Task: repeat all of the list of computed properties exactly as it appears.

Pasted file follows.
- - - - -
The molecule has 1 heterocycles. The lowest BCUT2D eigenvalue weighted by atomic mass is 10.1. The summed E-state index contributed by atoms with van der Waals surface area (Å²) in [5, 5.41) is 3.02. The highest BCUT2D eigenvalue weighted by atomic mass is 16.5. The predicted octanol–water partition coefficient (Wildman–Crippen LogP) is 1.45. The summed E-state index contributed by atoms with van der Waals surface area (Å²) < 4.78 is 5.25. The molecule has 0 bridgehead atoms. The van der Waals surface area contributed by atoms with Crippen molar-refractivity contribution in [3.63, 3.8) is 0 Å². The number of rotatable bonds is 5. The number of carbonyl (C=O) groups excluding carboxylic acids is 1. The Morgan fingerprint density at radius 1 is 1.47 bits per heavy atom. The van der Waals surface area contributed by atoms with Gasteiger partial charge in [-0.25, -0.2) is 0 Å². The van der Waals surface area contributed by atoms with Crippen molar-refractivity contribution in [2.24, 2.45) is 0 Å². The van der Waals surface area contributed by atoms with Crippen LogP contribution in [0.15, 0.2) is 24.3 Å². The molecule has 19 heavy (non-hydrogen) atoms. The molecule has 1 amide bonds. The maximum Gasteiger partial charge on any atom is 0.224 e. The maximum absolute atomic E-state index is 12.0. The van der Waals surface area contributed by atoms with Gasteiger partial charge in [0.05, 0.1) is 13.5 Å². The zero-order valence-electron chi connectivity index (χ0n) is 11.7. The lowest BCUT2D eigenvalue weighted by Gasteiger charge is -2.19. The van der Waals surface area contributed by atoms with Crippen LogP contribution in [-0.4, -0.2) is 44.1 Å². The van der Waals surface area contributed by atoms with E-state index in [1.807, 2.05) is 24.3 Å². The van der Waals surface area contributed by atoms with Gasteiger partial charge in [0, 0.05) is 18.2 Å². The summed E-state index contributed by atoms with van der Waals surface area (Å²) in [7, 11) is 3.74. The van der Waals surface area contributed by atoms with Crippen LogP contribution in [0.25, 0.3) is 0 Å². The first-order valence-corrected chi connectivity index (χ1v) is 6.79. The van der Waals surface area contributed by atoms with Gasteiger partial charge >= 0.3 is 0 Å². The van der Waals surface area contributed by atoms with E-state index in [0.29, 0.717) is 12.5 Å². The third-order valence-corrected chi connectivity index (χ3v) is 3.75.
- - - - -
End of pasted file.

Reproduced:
The molecule has 1 heterocycles. The lowest BCUT2D eigenvalue weighted by atomic mass is 10.1. The summed E-state index contributed by atoms with van der Waals surface area (Å²) in [5, 5.41) is 3.02. The highest BCUT2D eigenvalue weighted by atomic mass is 16.5. The predicted octanol–water partition coefficient (Wildman–Crippen LogP) is 1.45. The summed E-state index contributed by atoms with van der Waals surface area (Å²) < 4.78 is 5.25. The molecule has 0 bridgehead atoms. The van der Waals surface area contributed by atoms with Crippen molar-refractivity contribution in [3.63, 3.8) is 0 Å². The number of rotatable bonds is 5. The number of carbonyl (C=O) groups excluding carboxylic acids is 1. The Morgan fingerprint density at radius 1 is 1.47 bits per heavy atom. The van der Waals surface area contributed by atoms with Gasteiger partial charge in [-0.25, -0.2) is 0 Å². The van der Waals surface area contributed by atoms with Crippen molar-refractivity contribution in [2.24, 2.45) is 0 Å². The van der Waals surface area contributed by atoms with Crippen LogP contribution in [0.15, 0.2) is 24.3 Å². The molecule has 19 heavy (non-hydrogen) atoms. The molecule has 1 amide bonds. The maximum Gasteiger partial charge on any atom is 0.224 e. The maximum absolute atomic E-state index is 12.0. The van der Waals surface area contributed by atoms with Gasteiger partial charge in [0.05, 0.1) is 13.5 Å². The zero-order valence-electron chi connectivity index (χ0n) is 11.7. The lowest BCUT2D eigenvalue weighted by Gasteiger charge is -2.19. The van der Waals surface area contributed by atoms with Crippen LogP contribution in [-0.4, -0.2) is 44.1 Å². The van der Waals surface area contributed by atoms with E-state index in [1.807, 2.05) is 24.3 Å². The van der Waals surface area contributed by atoms with Gasteiger partial charge in [0, 0.05) is 18.2 Å². The summed E-state index contributed by atoms with van der Waals surface area (Å²) in [7, 11) is 3.74. The van der Waals surface area contributed by atoms with Crippen LogP contribution in [0.25, 0.3) is 0 Å². The first-order valence-corrected chi connectivity index (χ1v) is 6.79. The van der Waals surface area contributed by atoms with Gasteiger partial charge >= 0.3 is 0 Å². The van der Waals surface area contributed by atoms with E-state index in [0.29, 0.717) is 12.5 Å². The third-order valence-corrected chi connectivity index (χ3v) is 3.75.